“National Clean Off Your Desk Day” + “National Clean Out Your Inbox Week” + records management = fun!

Credit: Highsmith, Carol M.,

Credit: Highsmith, Carol M., “Cluttered desk at the historic Harrison Brothers Hardware Store, Huntsville, Alabama,” Library of Congress Prints and Photographs Division, Washington, D.C. 20540, http://hdl.loc.gov/loc.pnp/highsm.16835

I know what you’re thinking…how could the combination of cleaning off your desk, cleaning out your inbox, and managing records be fun? Well, I’m here to tell you!

Spring cleaning is not just for straightening up your house – it can be for the office, too! And it doesn’t have to be done in the spring! The month of January is a busy month where “spring” cleaning of your office records are concerned.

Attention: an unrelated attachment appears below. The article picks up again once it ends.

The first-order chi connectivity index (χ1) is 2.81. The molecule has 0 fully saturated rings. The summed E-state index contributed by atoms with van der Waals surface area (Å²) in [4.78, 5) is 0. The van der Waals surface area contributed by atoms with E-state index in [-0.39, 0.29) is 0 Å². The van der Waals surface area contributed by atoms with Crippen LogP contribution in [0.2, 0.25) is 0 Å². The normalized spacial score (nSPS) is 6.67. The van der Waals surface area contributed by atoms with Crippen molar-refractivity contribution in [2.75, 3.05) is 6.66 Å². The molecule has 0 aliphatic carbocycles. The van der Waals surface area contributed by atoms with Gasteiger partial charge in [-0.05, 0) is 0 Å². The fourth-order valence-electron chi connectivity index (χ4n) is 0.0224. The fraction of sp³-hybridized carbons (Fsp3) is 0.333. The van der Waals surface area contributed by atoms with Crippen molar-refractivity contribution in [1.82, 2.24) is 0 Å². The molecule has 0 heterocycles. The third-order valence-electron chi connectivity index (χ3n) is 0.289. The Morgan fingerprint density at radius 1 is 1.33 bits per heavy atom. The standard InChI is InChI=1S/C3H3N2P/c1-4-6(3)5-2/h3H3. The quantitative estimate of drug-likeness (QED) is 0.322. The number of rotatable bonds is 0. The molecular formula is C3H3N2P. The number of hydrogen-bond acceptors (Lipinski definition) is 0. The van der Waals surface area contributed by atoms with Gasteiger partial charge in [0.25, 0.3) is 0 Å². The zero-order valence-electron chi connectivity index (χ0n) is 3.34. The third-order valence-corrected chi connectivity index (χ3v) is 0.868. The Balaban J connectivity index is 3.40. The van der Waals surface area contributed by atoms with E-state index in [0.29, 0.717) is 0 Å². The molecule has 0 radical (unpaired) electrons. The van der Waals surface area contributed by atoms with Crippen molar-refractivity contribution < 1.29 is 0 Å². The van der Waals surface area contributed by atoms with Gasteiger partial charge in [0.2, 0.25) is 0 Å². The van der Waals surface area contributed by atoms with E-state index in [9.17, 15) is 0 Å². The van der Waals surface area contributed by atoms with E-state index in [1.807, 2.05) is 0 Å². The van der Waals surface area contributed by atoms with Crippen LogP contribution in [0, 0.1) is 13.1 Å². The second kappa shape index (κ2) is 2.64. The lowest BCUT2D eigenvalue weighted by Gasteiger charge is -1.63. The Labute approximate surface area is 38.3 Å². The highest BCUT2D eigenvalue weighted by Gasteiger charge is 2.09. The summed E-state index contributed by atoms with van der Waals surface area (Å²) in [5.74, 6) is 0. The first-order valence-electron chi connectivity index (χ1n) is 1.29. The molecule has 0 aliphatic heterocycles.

January 9, 2017, is National Clean Off Your Desk Day, and January 23-27, 2017, is National Clean Out Your Inbox Week. Now, you may think these days are solely about being able to see the surface of your desk again and not having thousands of emails bulking up your Outlook account. However, they also provide a wonderful opportunity for records management and archives professionals to talk about the importance of managing records and archives.

What is “records management”? The Society of American Archivists defines it in its glossary as “the systematic and administrative control of records throughout their life cycle to ensure efficiency and economy in their creation, use, handling, control, maintenance, and disposition.” All records have a life cycle that ends with either the record’s destruction or the record’s transfer to an institutional archives.